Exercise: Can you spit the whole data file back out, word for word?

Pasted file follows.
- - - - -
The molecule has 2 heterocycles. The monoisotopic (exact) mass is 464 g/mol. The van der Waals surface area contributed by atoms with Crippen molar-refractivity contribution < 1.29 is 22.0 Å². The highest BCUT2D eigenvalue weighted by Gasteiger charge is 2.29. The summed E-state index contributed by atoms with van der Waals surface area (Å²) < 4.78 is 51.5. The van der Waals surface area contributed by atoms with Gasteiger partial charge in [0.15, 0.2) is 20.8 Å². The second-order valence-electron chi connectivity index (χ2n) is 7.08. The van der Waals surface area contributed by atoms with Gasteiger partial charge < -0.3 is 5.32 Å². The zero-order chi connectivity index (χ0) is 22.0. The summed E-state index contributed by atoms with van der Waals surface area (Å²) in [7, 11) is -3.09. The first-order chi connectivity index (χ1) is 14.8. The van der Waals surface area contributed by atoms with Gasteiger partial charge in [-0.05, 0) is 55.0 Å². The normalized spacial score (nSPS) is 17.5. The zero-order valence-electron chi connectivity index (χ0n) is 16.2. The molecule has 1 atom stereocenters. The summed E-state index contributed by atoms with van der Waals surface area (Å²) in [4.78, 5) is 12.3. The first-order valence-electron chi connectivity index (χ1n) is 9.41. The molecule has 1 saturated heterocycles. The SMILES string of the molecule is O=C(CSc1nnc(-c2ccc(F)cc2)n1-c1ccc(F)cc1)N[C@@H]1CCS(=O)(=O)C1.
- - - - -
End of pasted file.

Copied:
The molecule has 2 heterocycles. The monoisotopic (exact) mass is 464 g/mol. The van der Waals surface area contributed by atoms with Crippen molar-refractivity contribution < 1.29 is 22.0 Å². The highest BCUT2D eigenvalue weighted by Gasteiger charge is 2.29. The summed E-state index contributed by atoms with van der Waals surface area (Å²) < 4.78 is 51.5. The van der Waals surface area contributed by atoms with Gasteiger partial charge in [0.15, 0.2) is 20.8 Å². The second-order valence-electron chi connectivity index (χ2n) is 7.08. The van der Waals surface area contributed by atoms with Gasteiger partial charge < -0.3 is 5.32 Å². The zero-order chi connectivity index (χ0) is 22.0. The summed E-state index contributed by atoms with van der Waals surface area (Å²) in [7, 11) is -3.09. The first-order chi connectivity index (χ1) is 14.8. The van der Waals surface area contributed by atoms with Gasteiger partial charge in [-0.05, 0) is 55.0 Å². The normalized spacial score (nSPS) is 17.5. The zero-order valence-electron chi connectivity index (χ0n) is 16.2. The molecule has 1 atom stereocenters. The summed E-state index contributed by atoms with van der Waals surface area (Å²) in [4.78, 5) is 12.3. The first-order valence-electron chi connectivity index (χ1n) is 9.41. The molecule has 1 saturated heterocycles. The SMILES string of the molecule is O=C(CSc1nnc(-c2ccc(F)cc2)n1-c1ccc(F)cc1)N[C@@H]1CCS(=O)(=O)C1.